GM: Sure – it is. I think the ‘Behind the Scenes’ pieces which Michael Pellerin has put together – and continues to put together, for the next two films as well – are setting the standard for that kind of thing, and he’s done an absolutely incredible job. But they only show snapshots – extended snapshots, but nevertheless only snapshots – of what people went through. I think just the fact that, when I was standing opposite Richard, I was standing opposite somebody who was, like me, encased in all of this stuff – we knew how that felt for each other. And when we were being asked to go that extra mile in a scene, by Pete, we would be able to look at each other for the support that we would need to be able to do that. Because sometimes – you know, I’m not comparing it to a lot of things which are very, very physically demanding that people do every day – but there were times when you were just out of gas, you were done. But Pete would need it again, and we would look to each other to be able to go, ‘Yep, we can do this, we’ll do it!’  And people like – well, everybody, but really people that stand out for me are Richard, Jed, Stephen – such rocks of guys that were there to just… if you were bent over, nearly puking, or if somebody had fallen down or injured themselves or anything, we were there to go, ‘Come on, it’s ok, get up – we can do it!’ That’s a fantastic thing – and I feel that about the people on Outlander as well; it’s a very supportive cast.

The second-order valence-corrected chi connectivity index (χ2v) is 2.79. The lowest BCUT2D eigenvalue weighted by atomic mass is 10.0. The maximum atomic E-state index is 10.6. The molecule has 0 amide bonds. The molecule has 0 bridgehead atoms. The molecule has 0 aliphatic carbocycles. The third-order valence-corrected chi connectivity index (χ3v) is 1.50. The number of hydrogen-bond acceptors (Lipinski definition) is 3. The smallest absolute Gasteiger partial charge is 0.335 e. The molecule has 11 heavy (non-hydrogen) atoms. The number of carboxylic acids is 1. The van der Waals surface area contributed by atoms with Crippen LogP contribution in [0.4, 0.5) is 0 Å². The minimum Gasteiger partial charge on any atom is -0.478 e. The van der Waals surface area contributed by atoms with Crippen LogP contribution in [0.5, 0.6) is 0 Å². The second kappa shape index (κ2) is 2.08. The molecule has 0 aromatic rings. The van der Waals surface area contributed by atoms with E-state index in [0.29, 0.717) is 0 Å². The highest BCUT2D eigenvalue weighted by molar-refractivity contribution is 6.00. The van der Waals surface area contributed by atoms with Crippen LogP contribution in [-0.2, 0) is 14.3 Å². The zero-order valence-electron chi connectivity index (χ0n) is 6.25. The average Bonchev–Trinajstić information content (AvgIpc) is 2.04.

GD: So it’s a camaraderie in real life, which reflects the camaraderie of the characters on the screen.

GM: Yeah! I think it’s essential. I think when you’re spending that amount of time with somebody… well, it’s possible to act opposite somebody that you don’t like. I have done it; and I’m sure people have done it with me…

GD: Never let it be said!

GM: Thank you; that is the correct response!  [laughs] But it just makes the whole job a lot more difficult – and you don’t look forward to it. Whereas I looked forward to doing scenes with Richard, I looked forward to doing scenes with Stephen and Jed and Adam – and all the guys. We would always find something funny, in every scene, every single one!

GD: So my final question to you – which you may or may not know, but which has been intriguing fans… Last year at the New Zealand premiere, Ian McKellen wasn’t there but sent a recorded message, and he said, ‘Love to my favourite dwarf!’ So who is Ian McKellen’s favourite dwarf – do you know?

GM: Well… yes, I do… but I just feel it would be a shame to spoil that… All I can say is, it wasn’t me! Now that doesn’t mean that Ian and I didn’t get on – we did! But Ian would take great delight in coming up to various people, me included, and saying [does excellent Ian McKellen impression], ‘I do like you; I think you’re lovely. You’re lovely! But you’re not my favourite dwarf. You know who that is, don’t you?’ And I said, ‘Yes Ian, yes…’ And he’d go, ‘Well it’s true – I just can’t help it…’

So he did have a favourite. But you know, he was very close to a lot of us. We spent a lot of time with him; he was very hospitable when it came to parties.

GD: I’ve heard that he throws a good party.

GM: Yes! You know, a lot of us threw parties.

GD: That’s a risk, having the dwarves over for a party when you’ve seen what they did to Bag End!

GM: Well, yes – I mean, I did have to burn my house down after the last one. Especially the bathroom – the bathroom was just destroyed…